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Globalisation and Resistance: Explorations in Global Contestation

by Andreas Bieler on September 11, 2019

During the Spring semester 2019, students on the module Globalisation and Resistance in the School of Politics and International Relations at the University of Nottingham-UK carried out independent research projects. In addition to writing a 4,000 word essay, they also composed shorter blog posts about their research projects for a wider audience. This post provides a brief introduction to the various posts, which are published on the blog Globalisation and Resistance.

Several of the student projects focused on current, left and progressive moments of resistance:
Ana Maria Cupes – One Thousand Definitions of Freedom: what Occupy teaches us about resistance.
Fotini Iacovou – Yellow Vests, a modern Anti-austerity crusade: What does the future hold?
Michelle Villamarin – Mega-mergers threaten our right to healthy and accessible foods!
Louis Verrall – The Bolivarian Revolution: a Popular Backlash against Neoliberalism.
Edward Gill – How cronycapitalism resulted in the 2011 Tunisian Revolution.

This also included a notable intervention on LGBT+ issues, which have become very much part of a left-progressive agenda:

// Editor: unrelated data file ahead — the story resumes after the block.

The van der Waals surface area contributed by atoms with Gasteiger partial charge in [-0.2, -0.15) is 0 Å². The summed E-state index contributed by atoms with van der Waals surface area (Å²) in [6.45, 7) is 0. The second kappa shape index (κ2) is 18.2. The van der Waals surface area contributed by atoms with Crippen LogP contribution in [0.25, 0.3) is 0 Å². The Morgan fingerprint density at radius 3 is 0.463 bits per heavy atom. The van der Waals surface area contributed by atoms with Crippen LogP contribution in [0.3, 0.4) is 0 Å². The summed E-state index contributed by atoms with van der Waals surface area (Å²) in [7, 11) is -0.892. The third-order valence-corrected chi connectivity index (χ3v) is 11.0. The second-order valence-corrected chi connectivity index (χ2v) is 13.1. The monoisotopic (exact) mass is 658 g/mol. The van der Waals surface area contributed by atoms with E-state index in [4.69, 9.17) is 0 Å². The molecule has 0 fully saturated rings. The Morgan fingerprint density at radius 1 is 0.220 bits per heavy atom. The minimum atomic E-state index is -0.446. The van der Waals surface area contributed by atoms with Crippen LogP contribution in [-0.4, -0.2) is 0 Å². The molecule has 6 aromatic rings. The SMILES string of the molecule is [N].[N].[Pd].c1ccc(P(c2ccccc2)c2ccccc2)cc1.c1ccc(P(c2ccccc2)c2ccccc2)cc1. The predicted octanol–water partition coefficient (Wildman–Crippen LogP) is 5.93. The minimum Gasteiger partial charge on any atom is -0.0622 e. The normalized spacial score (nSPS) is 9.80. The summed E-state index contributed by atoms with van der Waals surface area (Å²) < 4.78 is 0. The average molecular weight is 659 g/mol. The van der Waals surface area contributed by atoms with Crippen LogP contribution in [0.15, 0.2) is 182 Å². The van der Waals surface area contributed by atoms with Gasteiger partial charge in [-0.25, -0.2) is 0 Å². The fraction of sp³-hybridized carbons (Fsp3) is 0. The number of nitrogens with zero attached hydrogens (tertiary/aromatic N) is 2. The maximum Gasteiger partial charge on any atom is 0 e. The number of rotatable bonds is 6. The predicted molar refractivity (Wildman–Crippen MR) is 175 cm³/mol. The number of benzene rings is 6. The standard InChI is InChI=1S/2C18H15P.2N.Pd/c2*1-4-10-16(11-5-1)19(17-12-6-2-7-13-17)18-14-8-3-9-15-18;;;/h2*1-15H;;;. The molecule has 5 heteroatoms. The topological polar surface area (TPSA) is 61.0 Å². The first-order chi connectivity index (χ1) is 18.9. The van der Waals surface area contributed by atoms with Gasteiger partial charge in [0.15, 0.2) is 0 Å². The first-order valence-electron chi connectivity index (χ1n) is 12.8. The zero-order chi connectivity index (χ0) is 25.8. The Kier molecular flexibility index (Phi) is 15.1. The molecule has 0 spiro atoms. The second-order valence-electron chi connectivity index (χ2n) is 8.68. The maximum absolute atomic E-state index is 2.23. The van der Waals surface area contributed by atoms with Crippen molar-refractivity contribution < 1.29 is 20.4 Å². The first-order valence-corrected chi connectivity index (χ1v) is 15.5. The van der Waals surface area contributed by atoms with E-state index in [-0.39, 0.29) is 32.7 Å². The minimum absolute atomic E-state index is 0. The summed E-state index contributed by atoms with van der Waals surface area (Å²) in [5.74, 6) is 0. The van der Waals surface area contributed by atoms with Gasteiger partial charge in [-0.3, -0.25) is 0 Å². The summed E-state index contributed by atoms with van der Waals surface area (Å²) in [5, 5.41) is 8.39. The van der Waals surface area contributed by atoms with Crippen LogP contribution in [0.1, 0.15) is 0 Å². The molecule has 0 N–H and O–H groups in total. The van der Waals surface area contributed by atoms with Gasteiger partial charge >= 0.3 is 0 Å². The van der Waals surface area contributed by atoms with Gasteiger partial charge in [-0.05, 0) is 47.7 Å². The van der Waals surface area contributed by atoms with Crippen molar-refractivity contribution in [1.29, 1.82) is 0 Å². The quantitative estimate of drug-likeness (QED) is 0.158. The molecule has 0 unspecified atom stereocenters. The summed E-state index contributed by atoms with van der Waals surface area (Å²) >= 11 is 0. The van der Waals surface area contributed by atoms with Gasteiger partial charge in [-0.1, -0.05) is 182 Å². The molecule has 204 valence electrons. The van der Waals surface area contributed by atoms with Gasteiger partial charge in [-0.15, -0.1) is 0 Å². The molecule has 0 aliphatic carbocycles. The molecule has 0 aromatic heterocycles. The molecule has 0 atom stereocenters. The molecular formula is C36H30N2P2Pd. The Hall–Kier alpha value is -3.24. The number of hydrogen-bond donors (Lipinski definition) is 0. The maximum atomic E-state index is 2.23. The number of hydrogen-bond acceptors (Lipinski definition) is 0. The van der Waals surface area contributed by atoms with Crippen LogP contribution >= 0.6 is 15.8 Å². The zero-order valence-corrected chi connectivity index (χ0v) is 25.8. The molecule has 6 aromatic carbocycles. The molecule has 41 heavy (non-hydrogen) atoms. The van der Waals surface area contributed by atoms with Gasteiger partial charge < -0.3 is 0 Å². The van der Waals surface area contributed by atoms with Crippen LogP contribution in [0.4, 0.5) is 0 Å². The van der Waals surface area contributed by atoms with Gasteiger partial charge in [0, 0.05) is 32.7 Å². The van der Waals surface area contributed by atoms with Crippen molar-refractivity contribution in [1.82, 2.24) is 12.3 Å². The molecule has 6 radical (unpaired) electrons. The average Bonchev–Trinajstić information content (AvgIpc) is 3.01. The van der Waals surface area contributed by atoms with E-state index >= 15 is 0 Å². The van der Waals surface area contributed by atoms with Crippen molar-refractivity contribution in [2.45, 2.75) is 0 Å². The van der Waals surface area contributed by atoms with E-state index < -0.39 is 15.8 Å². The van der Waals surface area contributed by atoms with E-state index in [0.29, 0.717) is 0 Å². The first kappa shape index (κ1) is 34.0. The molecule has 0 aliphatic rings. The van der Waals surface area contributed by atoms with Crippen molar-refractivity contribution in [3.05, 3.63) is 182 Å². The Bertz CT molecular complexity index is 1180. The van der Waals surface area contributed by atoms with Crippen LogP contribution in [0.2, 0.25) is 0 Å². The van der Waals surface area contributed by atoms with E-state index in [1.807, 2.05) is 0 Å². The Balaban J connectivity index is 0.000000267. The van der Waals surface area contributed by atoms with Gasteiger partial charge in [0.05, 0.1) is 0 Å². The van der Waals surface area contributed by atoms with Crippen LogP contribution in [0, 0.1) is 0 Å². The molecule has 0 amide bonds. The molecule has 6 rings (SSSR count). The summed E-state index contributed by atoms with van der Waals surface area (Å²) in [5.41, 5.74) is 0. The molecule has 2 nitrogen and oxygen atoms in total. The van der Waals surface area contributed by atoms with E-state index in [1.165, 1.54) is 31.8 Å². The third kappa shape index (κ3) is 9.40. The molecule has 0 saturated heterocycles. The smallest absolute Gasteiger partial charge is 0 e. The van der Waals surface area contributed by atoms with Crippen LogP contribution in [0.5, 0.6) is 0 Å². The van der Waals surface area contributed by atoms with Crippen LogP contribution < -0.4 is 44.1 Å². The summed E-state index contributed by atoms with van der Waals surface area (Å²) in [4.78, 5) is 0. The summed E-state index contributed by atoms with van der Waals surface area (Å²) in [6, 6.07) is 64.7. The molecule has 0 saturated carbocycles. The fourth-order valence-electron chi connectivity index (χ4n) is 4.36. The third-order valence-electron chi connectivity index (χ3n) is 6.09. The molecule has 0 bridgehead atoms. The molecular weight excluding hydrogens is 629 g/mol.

Giovanni Schiazza – RuPaul’s Drag Race has (in some sense) fucked up Drag.

Unsurprisingly considering current struggles around climate change policies, environmental issues featured prominently too:
Henrik Årby – Fruck Off: Nottinghamshire people say no to shell gas.
Charles Hammond – ETHICS VS PROFITS: a German case study.
Kyle Scott Pirie – Deepwater Horizon, Nine Years Later.

Other students, however, provided a longer historical perspective, linking moments of globalisation and resistance back to imperialism and the Cold War:
Tochi Imo – Globalisation – An Imperial Initiative? The fight of the Ogoni people.
Mukunthen Muthuramalingam – Modernity’s curse: Excavating the historical roots of theSinhalese-Tamil conflict in Sri Lanka.
Velislava Gateva – The Largest Capitalist Challenge.

Importantly, several students realised that resistance to globalisation is not necessarily a progressive enterprise, analysing popular protests linked to radical Islamic tendencies as well as right-wing politics:
Sophia Gaine – ISIS: a resistance to neoliberal hegemony.
Daniel Oyebamiji – Brexit and the Failure of Neo-Liberal Economics.
Maxwell Clarke – Globalisation, Resistance and Trump: contesting the political economy of globalrestructuring.

Last but not least, one student introduced the class to a highly unexpected resistance movement, an alliance of forces pushing for modernisation in Afghanistan:
Jumah Mohammadi – Afghanistan and the Enlightenment Movement: modernisation in troubled times.

Overall, these projects provide wide-ranging insights into the multiple ways of current political contestation around the world. 

Andreas Bieler
Andreas Bieler is Professor of Political Economy at the University of Nottingham and Co-Director of the Centre for the Study of Social and Global Justice (CSSGJ).

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